Tag Archives: Supreme Court

NCAA Argues O’Bannon Win Insufficient for a Grant of $42 Million in Attorneys’ Fees

The NCAA has moved for the Ninth Circuit to deny a $42 million attorney’s fees request regarding the underlying litigation over rules barring student-athletes from receiving compensation for their names, images, and likeness, as the NCAA alleged the win was only partial, and thus, such a large award is inappropriate. As background, a California district court issued an injunction, which prevented the NCAA from capping student-athletes financial aid amounts below the full cost of attendance, and that student-athletes could receive up to $5,000 per…

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O’Bannon Attorneys Attempt to Cash In with the Ninth Circuit

On February 16, 2017, attorneys for the student-athletes in the infamous O’Bannon case argued in front of the Ninth Circuit that they are entitled to over $42 million in attorney’s fees. The attorney’s obtained an injunction from the district court that the NCAA could not cap student-athlete aid packages at below the full cost of attendance, and that student-athletes could receive up to $5,000 per year in cash payments for use of their name, image, and likeness. However, the appellate court reversed the district court’s…

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Stay Where You Are: Supreme Court Denies Premature Appeal in Redskins Case

On October 3, 2016, the Supreme Court rejected a long-shot appeal from the Washington Redskins, refusing to hear their case prior to the Fourth Circuit’s ruling. The team had attempted the rare “certiorari before judgment” because it wanted its case heard alongside The Slants’ similar case, which was accepted by the court on September 29. Like the Redskins’ case, the band argued that the board’s refusal to trademark the band name “The Slants” violated its right to free speech. Though the Patent and Trademark…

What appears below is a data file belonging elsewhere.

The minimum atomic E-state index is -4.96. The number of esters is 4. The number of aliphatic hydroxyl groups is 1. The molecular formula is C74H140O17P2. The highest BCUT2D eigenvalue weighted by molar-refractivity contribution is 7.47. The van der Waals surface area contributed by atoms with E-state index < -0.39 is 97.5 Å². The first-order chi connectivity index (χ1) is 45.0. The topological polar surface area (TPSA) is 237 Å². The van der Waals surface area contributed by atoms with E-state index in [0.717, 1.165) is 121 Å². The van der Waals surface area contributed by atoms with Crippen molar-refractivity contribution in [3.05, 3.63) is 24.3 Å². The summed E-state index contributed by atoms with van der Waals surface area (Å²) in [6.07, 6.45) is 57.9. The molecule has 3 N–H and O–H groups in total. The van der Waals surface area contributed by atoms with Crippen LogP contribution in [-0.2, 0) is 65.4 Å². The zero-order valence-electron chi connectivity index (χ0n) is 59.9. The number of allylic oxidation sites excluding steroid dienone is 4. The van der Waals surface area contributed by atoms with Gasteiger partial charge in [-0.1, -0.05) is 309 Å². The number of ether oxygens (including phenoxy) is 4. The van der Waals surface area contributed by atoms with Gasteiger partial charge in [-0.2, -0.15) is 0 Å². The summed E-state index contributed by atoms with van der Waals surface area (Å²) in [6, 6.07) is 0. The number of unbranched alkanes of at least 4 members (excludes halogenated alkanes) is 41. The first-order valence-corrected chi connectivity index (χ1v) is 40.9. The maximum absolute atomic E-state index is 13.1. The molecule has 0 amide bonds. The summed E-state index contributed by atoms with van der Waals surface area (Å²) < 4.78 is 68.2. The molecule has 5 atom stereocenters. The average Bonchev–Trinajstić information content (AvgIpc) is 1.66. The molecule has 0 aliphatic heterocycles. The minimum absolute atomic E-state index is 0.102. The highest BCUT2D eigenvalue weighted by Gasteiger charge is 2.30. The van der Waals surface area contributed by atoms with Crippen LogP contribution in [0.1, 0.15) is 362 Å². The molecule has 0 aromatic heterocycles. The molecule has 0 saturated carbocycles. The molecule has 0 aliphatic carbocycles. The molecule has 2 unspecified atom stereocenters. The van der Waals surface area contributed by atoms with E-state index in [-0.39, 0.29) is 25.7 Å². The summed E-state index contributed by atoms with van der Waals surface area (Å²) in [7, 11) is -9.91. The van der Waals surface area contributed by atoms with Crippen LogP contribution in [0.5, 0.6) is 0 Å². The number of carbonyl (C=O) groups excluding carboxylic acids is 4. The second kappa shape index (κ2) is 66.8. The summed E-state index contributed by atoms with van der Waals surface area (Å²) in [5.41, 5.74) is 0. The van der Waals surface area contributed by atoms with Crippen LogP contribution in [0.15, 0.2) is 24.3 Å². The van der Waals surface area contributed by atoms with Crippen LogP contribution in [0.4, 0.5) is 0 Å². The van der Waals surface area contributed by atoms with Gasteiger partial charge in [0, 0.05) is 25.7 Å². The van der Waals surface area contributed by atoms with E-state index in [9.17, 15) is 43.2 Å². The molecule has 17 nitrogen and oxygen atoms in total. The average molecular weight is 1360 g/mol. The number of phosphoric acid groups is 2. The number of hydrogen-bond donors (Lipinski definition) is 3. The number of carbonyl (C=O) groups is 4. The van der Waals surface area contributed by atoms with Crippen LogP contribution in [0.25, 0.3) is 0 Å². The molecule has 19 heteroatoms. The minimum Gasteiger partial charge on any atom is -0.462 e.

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NCAA Unhappy with O’Bannon Support in Antitrust Suit

Following the Ninth Circuit decision that the National Collegiate Athletic Association (NCAA) violated antitrust laws by denying students compensation for the use of their likeness, the NCAA petitioned the Supreme Court to hear its appeal. In an unexpected turn of events in the O’Bannon v. NCAA lawsuit, the NCAA is arguing that O’Bannon is secretly in favor of the NCAA bid. In the Ninth Circuit ruling, the court in essence maintained that student-athletes should be compensated for the use of their name and likeness. However,…

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O’Bannon Requests Supreme Court Kick First Amendment Question

While the O’Bannon appeal from the Ninth Circuit awaits a response from the Supreme Court, both sides have continued to strategically downplay the opposition’s arguments. Most recently, O’Bannon filed a July 1, 2016 brief advising the Supreme Court not to consider whether the Ninth Circuit should have barred the antitrust suit over compensation for athletes’ images and likenesses on First Amendment grounds. O’Bannon argues that the constitutional argument is not a central issue to the case. O’Bannon, on behalf of the former NCAA athletes, has…